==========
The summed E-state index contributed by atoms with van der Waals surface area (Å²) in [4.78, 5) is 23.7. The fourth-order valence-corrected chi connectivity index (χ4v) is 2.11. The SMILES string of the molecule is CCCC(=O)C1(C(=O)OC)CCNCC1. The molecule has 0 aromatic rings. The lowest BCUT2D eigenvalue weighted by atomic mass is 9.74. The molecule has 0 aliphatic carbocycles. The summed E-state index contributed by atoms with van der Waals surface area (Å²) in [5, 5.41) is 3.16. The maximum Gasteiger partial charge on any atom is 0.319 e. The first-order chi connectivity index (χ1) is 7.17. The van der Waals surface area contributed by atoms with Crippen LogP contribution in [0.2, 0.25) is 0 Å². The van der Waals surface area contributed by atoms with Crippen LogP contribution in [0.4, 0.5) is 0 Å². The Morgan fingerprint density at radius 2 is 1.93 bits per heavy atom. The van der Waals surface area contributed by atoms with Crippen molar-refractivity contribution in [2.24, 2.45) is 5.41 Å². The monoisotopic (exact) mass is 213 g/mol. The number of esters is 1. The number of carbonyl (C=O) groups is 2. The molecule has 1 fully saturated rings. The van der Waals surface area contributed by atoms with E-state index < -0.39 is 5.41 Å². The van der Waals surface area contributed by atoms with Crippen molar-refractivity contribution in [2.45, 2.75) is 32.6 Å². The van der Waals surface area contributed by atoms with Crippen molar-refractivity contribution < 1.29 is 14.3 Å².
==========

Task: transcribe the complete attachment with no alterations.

The summed E-state index contributed by atoms with van der Waals surface area (Å²) in [4.78, 5) is 23.7. The fourth-order valence-corrected chi connectivity index (χ4v) is 2.11. The SMILES string of the molecule is CCCC(=O)C1(C(=O)OC)CCNCC1. The molecule has 0 aromatic rings. The lowest BCUT2D eigenvalue weighted by atomic mass is 9.74. The molecule has 0 aliphatic carbocycles. The summed E-state index contributed by atoms with van der Waals surface area (Å²) in [5, 5.41) is 3.16. The maximum Gasteiger partial charge on any atom is 0.319 e. The first-order chi connectivity index (χ1) is 7.17. The van der Waals surface area contributed by atoms with Crippen LogP contribution in [0.2, 0.25) is 0 Å². The van der Waals surface area contributed by atoms with Crippen LogP contribution in [0.4, 0.5) is 0 Å². The Morgan fingerprint density at radius 2 is 1.93 bits per heavy atom. The van der Waals surface area contributed by atoms with Crippen molar-refractivity contribution in [2.24, 2.45) is 5.41 Å². The monoisotopic (exact) mass is 213 g/mol. The number of esters is 1. The number of carbonyl (C=O) groups is 2. The molecule has 1 fully saturated rings. The van der Waals surface area contributed by atoms with E-state index < -0.39 is 5.41 Å². The van der Waals surface area contributed by atoms with Crippen molar-refractivity contribution in [2.45, 2.75) is 32.6 Å². The van der Waals surface area contributed by atoms with Crippen molar-refractivity contribution < 1.29 is 14.3 Å².